As Mozambique nears completion, the remaining problem is becoming increasingly clear as the number of minefields for clearance continues to fall. There are however a number of factors that will challenge Mozambique’s wish to complete by 31st December 2014.

HALO Mozambique is generously supported by the following donors: the US Department of State Office of Weapons Removal and Abatement (PM/WRA), and the Governments of the UK (DFID), the Netherlands, Ireland, Norway (through UNDP) and Sweden (through UNDP), and the Reece Foundation.

Requirement for Continued Clearance

HALO is working towards the goal of completing clearance of all remaining minefields in Mozambique. The end is within sight if support can be maintained.  HALO, having delivered 20 years of mineclearance thanks to donor support, is playing a significant part in ending the blight caused by landmines in Mozambique.

Program management - Senior staff

Olly Hyde-Smith

HALO Mozambique Program Manager

Olly joined HALO in 2011. After training in Cambodia and Afghanistan he worked in Somaliland as Operations Officer for a year and a half. He joined the HALO Mozambique Program in November 2012 to help establish a new headquarters in Chimoio.  Olly became the Location Manager there in July 2013 and was promoted to Program Manager in July 2014. MA (Hons) Politics. 

Profeta Cardoso

HALO Mozambique Operations Officer

Profeta began working for HALO as a Team Leader in August 1994 in Zambezia in Northern Mozambique.  Over the next 9 years, Profeta rose to become National Operations Officer and helped oversee the completion of HALO’s clearance in Northern Mozambique. During this period, Profeta was also deployed to Angola, Somaliland and Eritrea to train HALO staff. After a break from HALO, Profeta re-joined in 2011, undertook explosive ordnance refresher training in Afghanistan, and has now resumed his former position as Operations Officer, overseeing HALO’s clearance activities in Maputo, Manica and Tete provinces.  Before working for HALO Profeta was an Officer in the Mozambican military and trained at Sandhurst.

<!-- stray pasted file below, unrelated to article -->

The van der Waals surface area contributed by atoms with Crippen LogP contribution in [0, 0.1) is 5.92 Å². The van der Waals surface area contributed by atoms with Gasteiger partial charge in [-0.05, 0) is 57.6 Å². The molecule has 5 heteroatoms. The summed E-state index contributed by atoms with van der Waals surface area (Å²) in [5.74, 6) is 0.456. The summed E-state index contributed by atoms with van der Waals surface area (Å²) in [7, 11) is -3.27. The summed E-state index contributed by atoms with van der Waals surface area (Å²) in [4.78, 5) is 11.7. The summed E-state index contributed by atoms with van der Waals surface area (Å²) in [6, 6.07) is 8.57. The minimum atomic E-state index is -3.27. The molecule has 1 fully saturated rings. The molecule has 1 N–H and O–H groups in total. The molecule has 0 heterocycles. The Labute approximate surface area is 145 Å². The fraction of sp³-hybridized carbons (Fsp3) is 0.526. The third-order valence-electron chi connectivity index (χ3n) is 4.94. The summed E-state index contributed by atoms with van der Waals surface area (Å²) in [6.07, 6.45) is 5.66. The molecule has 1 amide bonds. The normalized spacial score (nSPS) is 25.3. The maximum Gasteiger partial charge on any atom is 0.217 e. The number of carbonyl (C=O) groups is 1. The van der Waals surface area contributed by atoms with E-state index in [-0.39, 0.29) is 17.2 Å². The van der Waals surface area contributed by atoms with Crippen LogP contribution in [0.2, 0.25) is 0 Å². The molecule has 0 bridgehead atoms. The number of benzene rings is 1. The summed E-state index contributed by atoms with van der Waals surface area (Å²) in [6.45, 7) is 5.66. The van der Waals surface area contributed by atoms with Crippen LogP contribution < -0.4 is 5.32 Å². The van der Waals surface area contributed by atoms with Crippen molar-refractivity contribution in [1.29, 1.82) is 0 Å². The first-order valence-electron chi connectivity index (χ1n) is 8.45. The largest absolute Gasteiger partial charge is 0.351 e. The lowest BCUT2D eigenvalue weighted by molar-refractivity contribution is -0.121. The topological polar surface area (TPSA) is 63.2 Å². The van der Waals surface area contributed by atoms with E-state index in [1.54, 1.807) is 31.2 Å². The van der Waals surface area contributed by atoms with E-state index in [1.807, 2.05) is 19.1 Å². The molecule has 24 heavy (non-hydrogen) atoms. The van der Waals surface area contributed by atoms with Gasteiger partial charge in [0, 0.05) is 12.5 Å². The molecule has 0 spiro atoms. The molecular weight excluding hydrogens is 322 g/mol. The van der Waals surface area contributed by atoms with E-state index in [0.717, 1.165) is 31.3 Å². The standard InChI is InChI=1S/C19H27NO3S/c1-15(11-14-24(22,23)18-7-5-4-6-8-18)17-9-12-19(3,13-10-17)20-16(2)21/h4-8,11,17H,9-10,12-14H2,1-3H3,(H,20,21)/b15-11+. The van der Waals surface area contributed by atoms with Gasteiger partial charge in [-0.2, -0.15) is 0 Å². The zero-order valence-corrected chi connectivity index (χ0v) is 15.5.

Albertino Alfredo Jimo

HALO Mozambique Logistics Officer

Jim was HALO Mozambique’s first employee, joining in 1993. He has been based in Maputo and represented HALO in the capital when the program was located in the North of the country. Before the program relocated, the Maputo office was based at his home for over ten years. Jim is married with six children.

Geraldo Pedro Jamal

HALO Mozambique Survey Officer

Geraldo first joined HALO in 1997 as a minefield supervisor in Niassa province, before being promoted to a survey role in 1999. In 2003 he moved to Nampula as a storeman and then became the location accountant. He returned to operations in 2007 as a survey supervisor for the Baseline Assessment and took on overall responsibility for survey in 2009. Geraldo has relocated with his wife and two children to Maputo, and is studying law at night school.

Anselmo João Vasco

HALO Mozambique Fleet Manager

Anselmo joined HALO in 1997 to manage the program’s fleet of Land Rovers, trucks and plant machinery. Since then he has been responsible for the training of many mechanics and the maintenance of the HALO Mozambique fleet. He is originally from Zambizia and is married with eight children.